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Thread: Commodore 1084D Monitor needs percussive maintenance - Where to look?

  1. #1
    Join Date
    May 2011
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    Default Commodore 1084D Monitor needs percussive maintenance - Where to look?

    My ever troublesome 1084D monitor is at it again. Or, perhaps more accurately, has just never stopped being at it.

    A while back I had to hotwire around the power switch in this monitor because it had failed, which is apparently a common problem. However, since then I've still been having issues with the monitor powering up. (I did test the switch and verify it was bad, which makes it all the more interesting that it's apparently failed in multiple places at once.) The monitor is now behaving like it has a loose connection somewhere; it generally works fine once it's running, but particularly when first powered on (or after moving it) it sometimes won't come on, sometimes producing a gentle "tic" sort of sound like power was briefly applied and then pulled. (Or it could be the sound of something briefly arcing.) Slapping it a couple times will generally get it going.

    At first I thought I had a bad splice in the wires where the switch was, but I've redone that and that's definitely not the issue now. This weekend I had it opened up again to touch up the splice, and while I was at it I freed up the board just north of the power socket that has the small (isolation?) transformer and fuse on it and reflowed the solder connections on that, since they did look mildly sketchy. I thought that'd fixed it, since it behaved perfectly after that for several cycles... but now it's at it again. I assume at this point the problem must be somewhere on the large circuit board under the tube, which I'm totally not thrilled about pulling out to work on, but I guess that's how it goes.

    Is there some place in particular on these monitors that's prone to causing this sort of behavior? Is it likely in the area of the flyback transformer, or could it literally be anywhere? When it flakes out it seems like power it going out entirely in the monitor, IE, the power LED and speaker seem to turn off as well as the tube.
    My Retro-computing YouTube Channel (updates... eventually?): Paleozoic PCs

  2. #2

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    For ticking I would look for solder ring cracks in the power supply area around the transformer T121 and the IC on the heatsink I101. Put it on it's face and slide the board up to view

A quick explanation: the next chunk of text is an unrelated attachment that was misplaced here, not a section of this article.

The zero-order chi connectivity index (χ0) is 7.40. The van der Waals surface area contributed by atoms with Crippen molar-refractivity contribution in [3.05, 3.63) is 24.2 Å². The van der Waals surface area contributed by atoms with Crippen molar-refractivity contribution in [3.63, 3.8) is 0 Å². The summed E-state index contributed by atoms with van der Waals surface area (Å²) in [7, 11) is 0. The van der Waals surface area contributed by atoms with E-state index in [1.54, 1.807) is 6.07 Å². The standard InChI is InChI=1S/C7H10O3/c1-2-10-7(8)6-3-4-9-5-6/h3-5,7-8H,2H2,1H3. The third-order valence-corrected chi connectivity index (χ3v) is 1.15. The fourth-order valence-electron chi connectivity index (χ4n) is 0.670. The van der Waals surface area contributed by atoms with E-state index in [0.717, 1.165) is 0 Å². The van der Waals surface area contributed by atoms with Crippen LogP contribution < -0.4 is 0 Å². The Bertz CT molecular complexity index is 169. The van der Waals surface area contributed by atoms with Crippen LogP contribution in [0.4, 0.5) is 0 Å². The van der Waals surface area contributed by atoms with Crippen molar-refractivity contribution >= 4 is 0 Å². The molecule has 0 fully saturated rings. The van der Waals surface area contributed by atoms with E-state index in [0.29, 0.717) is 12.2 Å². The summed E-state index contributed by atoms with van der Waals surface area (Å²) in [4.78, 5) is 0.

1084d ps cracks.JPG

    Larry G

  3. #3
    Join Date
    Jun 2012
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    Also just wondering if you have any dust or debris on the spark gaps (if it has any)...

    An 'old fashioned trick' was to run the monitor in the dark and visually look for signs of arcing - keeping your body well away from any contact with the monitor itself !

    Dave

  4. #4
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    It really just feels like a loose wire/joint, it's not "cracking" like I've heard from monitors where the flyback insulation is breaking down, but man, it's been driving me crazy trying to find it.

    So the main circuit board just slides out once you have the back out? I wasn't quite sure how it was anchored in there. I was really hoping I'd be able to find the issue without having to detach it from the tube, totally not looking forward to that prospect.
    My Retro-computing YouTube Channel (updates... eventually?): Paleozoic PCs

  5. #5

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    The original-form-factor macs get exactly what you describe on their analog boards. In that case it is a solder issue and renewing the solder between the components and the analog board, resolves the problem. I'm getting prepared to redo my 1084D - I sourced a 'new' switch from a dead Mac monitor that used the same switch mechanism and I've gotten new caps put together, but there are a couple of projects ahead of it right now.

    I wish I could point you to the right spot to look, but I'm about 80% certain the solder joint (somewhere) is your problem - if it goes on long enough there will be discoloration on the circuit board.

  6. #6

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    Dry solder joints on the flyback transformer are a common problem with the 1084 range. Mine used to start losing the picture as it warmed up, but a good slap on the side of the case would fix it for a while. Re-flowing the flyback fixed it.

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